Towards improved diaglogue at CM.com

2 posts / 0 new
Last post
ltlredwagon's picture
ltlredwagon
Status: Bronze Member (Offline)
Joined: Nov 23 2008
Posts: 87
Towards improved diaglogue at CM.com

In light of the Chris’ recent “Message to the CM.com Community”, I wanted to share this with others.  It is from “Notes on Dialogue”, by Stringfellow Barr, a former President of St. John’s College who initiated the Great Books program at the college.

“To model [our] dialogues on those that Socrates incited and took part in is a dangerous counsel of something precious close to perfection. But I would merely urge that Socrates' behavior "in dialogue" is a good star to hitch one's wagon to. At the minimum, it is a good guide to the reefs on which most really good dialogues are wrecked. All these reefs welcome hungrily those who substitute the kind of discussion Socrates called "eristic" as a substitute for the kind he called "dialectic." In Book I of Plato's Republic Thrasymachus uses eristic;  Socrates, dialectic. Thrasymachus' purpose is to win points and to win applause. The purpose of Socrates is to try, through dialectical discussion with Thrasymachus and others, to understand better the essential nature of justice.  Each of the two men makes a choice of weapons appropriate to his purpose. The rising voice, the personal accusation, the withering scorn, the crushing sarcasm, the panic at the possibility of being out-maneuvered, the sweating, the unaccustomed blush of a normally unblushing champion sophist; the volubility that tries to shore up a crumbling argument and to ward off the disgrace of refutation, the love of one's own opinions precisely because they are one's own, the vanity that replaces love of truth with love for victory are all exemplified by Thrasymachus.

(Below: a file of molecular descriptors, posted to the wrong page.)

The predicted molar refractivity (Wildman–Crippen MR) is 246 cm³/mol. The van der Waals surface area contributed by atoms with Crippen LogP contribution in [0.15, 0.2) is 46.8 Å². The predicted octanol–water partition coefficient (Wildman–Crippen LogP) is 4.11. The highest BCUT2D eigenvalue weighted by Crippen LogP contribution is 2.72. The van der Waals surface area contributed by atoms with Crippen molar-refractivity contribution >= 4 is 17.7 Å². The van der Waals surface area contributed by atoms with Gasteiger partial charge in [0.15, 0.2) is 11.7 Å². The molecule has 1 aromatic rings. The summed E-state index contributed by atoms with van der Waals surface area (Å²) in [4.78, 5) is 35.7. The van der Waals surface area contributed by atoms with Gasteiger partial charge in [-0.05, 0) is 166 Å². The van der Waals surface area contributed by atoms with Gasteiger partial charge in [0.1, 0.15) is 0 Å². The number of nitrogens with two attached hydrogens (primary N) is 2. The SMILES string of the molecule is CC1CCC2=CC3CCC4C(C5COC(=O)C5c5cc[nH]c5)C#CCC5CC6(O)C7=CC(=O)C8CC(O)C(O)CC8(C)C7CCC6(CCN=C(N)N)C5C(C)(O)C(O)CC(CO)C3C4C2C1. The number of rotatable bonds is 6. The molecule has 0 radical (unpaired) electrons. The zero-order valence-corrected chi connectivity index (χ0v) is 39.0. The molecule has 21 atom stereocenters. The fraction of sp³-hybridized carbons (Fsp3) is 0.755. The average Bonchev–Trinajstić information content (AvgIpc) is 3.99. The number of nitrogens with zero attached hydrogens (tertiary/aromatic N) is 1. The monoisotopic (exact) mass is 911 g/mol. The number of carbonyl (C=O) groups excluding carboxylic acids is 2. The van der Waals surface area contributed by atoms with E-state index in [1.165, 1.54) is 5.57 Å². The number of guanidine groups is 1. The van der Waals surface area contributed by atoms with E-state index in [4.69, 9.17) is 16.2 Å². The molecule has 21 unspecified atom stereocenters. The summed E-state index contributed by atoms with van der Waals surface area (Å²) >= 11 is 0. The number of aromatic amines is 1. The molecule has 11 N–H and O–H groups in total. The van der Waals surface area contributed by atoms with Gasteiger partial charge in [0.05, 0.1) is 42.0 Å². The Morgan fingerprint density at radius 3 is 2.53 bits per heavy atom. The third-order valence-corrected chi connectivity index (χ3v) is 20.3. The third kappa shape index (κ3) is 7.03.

What Socrates displays towards Thrasymachus is courtesy. He treats him not as an enemy, but was a valued colleague in the mutual search for understanding. Socrates is, as it were, the personification for purposes of discourse of the love for one's neighbor that Judaism and Christianity prescribe. And the same love sometimes infuses his courteous questions with irony, because such irony helpfully invited Thrasymachus to rid himself of the false opinions he harbored.  So he is never fearful that he will "lose," precisely because he is-not trying to “win” and does not meet these flat opinions with other flat opinion, but with the ironical question.  Just as we are taught to hate not the sinner but the sin, especially if it is our own, so Socrates never attacks Thrasymachus.  Indeed, he never attacks his ignorance and presumptuousness.  He merely dissolves the opinions Thrasymachus spouts so loudly, so rapidly, and so volubly.”

I think this applies to all who post here, or anywhere else for that matter, if your purpose is “love of truth” and not “love of victory”.   We all love to be “right”, but it’s always a good idea before one posts to consider whether one’s post is eristic, or dialectic.  A glance at any of the controversial threads at this site shows how hard this is to do.

Finally, this from Pearls Before Swine, by Stephan Pastis:

Rat:  Pig, you and I have been arguing a lot lately.  I think it’s time we try to reach a fair consensus.

Pig:  What’s a consensus?

Rat:  It’s where we get together and I state my opinion and you state your opinion and then we agree to my opinion.

Pig:  That doesn’t seem fair.

Rat:  Believe me…I listen carefully to your opinion before I mock it.

ltlredwagon's picture
ltlredwagon
Status: Bronze Member (Offline)
Joined: Nov 23 2008
Posts: 87
Re: Towards improved diaglogue at CM.com

Glogically, we should probabgly glimit this discussion to dialogue.  The difficuglt subject of diaglogue can be taken up glater.

Comment viewing options

Select your preferred way to display the comments and click "Save settings" to activate your changes.
Login or Register to post comments